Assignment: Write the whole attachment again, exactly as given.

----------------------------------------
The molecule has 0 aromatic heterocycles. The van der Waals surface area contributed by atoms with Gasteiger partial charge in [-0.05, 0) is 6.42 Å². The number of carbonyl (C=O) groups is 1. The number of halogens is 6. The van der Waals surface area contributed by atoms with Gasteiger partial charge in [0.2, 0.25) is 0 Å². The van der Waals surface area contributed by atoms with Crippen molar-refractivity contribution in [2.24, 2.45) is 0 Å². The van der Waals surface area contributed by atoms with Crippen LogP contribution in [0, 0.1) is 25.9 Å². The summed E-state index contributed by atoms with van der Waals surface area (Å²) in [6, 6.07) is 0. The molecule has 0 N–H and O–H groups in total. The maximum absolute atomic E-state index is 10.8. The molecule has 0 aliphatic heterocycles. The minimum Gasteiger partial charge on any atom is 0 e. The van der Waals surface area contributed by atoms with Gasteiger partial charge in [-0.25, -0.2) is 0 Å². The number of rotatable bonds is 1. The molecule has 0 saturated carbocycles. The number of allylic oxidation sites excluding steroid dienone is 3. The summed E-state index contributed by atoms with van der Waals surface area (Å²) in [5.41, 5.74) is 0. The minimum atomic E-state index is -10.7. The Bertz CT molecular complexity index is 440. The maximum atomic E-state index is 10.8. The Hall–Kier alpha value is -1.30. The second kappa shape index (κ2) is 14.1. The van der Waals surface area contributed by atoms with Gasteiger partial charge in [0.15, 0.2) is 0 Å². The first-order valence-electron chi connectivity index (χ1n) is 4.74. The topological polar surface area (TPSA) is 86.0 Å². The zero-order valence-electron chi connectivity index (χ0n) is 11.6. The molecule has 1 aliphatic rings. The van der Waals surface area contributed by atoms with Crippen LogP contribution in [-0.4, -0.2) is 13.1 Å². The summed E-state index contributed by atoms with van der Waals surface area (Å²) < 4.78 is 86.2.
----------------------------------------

The molecule has 0 aromatic heterocycles. The van der Waals surface area contributed by atoms with Gasteiger partial charge in [-0.05, 0) is 6.42 Å². The number of carbonyl (C=O) groups is 1. The number of halogens is 6. The van der Waals surface area contributed by atoms with Gasteiger partial charge in [0.2, 0.25) is 0 Å². The van der Waals surface area contributed by atoms with Crippen molar-refractivity contribution in [2.24, 2.45) is 0 Å². The van der Waals surface area contributed by atoms with Crippen LogP contribution in [0, 0.1) is 25.9 Å². The summed E-state index contributed by atoms with van der Waals surface area (Å²) in [6, 6.07) is 0. The molecule has 0 N–H and O–H groups in total. The maximum absolute atomic E-state index is 10.8. The molecule has 0 aliphatic heterocycles. The minimum Gasteiger partial charge on any atom is 0 e. The van der Waals surface area contributed by atoms with Gasteiger partial charge in [-0.25, -0.2) is 0 Å². The number of rotatable bonds is 1. The molecule has 0 saturated carbocycles. The number of allylic oxidation sites excluding steroid dienone is 3. The summed E-state index contributed by atoms with van der Waals surface area (Å²) in [5.41, 5.74) is 0. The minimum atomic E-state index is -10.7. The Bertz CT molecular complexity index is 440. The maximum atomic E-state index is 10.8. The Hall–Kier alpha value is -1.30. The second kappa shape index (κ2) is 14.1. The van der Waals surface area contributed by atoms with Gasteiger partial charge in [0.15, 0.2) is 0 Å². The first-order valence-electron chi connectivity index (χ1n) is 4.74. The topological polar surface area (TPSA) is 86.0 Å². The zero-order valence-electron chi connectivity index (χ0n) is 11.6. The molecule has 1 aliphatic rings. The van der Waals surface area contributed by atoms with Crippen LogP contribution in [-0.4, -0.2) is 13.1 Å². The summed E-state index contributed by atoms with van der Waals surface area (Å²) < 4.78 is 86.2.